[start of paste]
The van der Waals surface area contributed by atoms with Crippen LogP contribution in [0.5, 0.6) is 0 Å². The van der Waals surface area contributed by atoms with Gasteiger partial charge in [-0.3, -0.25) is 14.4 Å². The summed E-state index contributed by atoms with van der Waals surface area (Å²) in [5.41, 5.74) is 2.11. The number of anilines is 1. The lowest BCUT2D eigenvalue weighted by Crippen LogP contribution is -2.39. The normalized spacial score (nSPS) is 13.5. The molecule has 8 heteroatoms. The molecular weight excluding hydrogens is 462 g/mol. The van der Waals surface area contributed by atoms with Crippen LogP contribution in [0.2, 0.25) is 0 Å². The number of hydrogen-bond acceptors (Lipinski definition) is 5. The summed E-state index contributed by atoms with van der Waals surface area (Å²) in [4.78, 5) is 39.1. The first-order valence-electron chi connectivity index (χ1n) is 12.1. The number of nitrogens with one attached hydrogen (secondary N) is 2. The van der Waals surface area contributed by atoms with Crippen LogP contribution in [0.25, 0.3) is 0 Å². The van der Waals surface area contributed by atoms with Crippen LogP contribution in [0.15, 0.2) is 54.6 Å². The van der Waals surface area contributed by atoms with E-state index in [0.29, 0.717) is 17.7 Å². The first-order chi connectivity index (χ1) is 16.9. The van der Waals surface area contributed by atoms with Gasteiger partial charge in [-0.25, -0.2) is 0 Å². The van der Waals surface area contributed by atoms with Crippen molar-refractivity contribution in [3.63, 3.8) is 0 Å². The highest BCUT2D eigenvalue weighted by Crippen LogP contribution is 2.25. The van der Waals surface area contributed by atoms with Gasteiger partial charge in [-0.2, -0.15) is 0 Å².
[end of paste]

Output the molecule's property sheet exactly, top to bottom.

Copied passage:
The van der Waals surface area contributed by atoms with Crippen LogP contribution in [0.5, 0.6) is 0 Å². The van der Waals surface area contributed by atoms with Gasteiger partial charge in [-0.3, -0.25) is 14.4 Å². The summed E-state index contributed by atoms with van der Waals surface area (Å²) in [5.41, 5.74) is 2.11. The number of anilines is 1. The lowest BCUT2D eigenvalue weighted by Crippen LogP contribution is -2.39. The normalized spacial score (nSPS) is 13.5. The molecule has 8 heteroatoms. The molecular weight excluding hydrogens is 462 g/mol. The van der Waals surface area contributed by atoms with Crippen LogP contribution in [0.2, 0.25) is 0 Å². The number of hydrogen-bond acceptors (Lipinski definition) is 5. The summed E-state index contributed by atoms with van der Waals surface area (Å²) in [4.78, 5) is 39.1. The first-order valence-electron chi connectivity index (χ1n) is 12.1. The number of nitrogens with one attached hydrogen (secondary N) is 2. The van der Waals surface area contributed by atoms with Crippen LogP contribution in [0.25, 0.3) is 0 Å². The van der Waals surface area contributed by atoms with Crippen LogP contribution in [0.15, 0.2) is 54.6 Å². The van der Waals surface area contributed by atoms with E-state index in [0.29, 0.717) is 17.7 Å². The first-order chi connectivity index (χ1) is 16.9. The van der Waals surface area contributed by atoms with Gasteiger partial charge in [-0.25, -0.2) is 0 Å². The van der Waals surface area contributed by atoms with Crippen molar-refractivity contribution in [3.63, 3.8) is 0 Å². The highest BCUT2D eigenvalue weighted by Crippen LogP contribution is 2.25. The van der Waals surface area contributed by atoms with Gasteiger partial charge in [-0.2, -0.15) is 0 Å².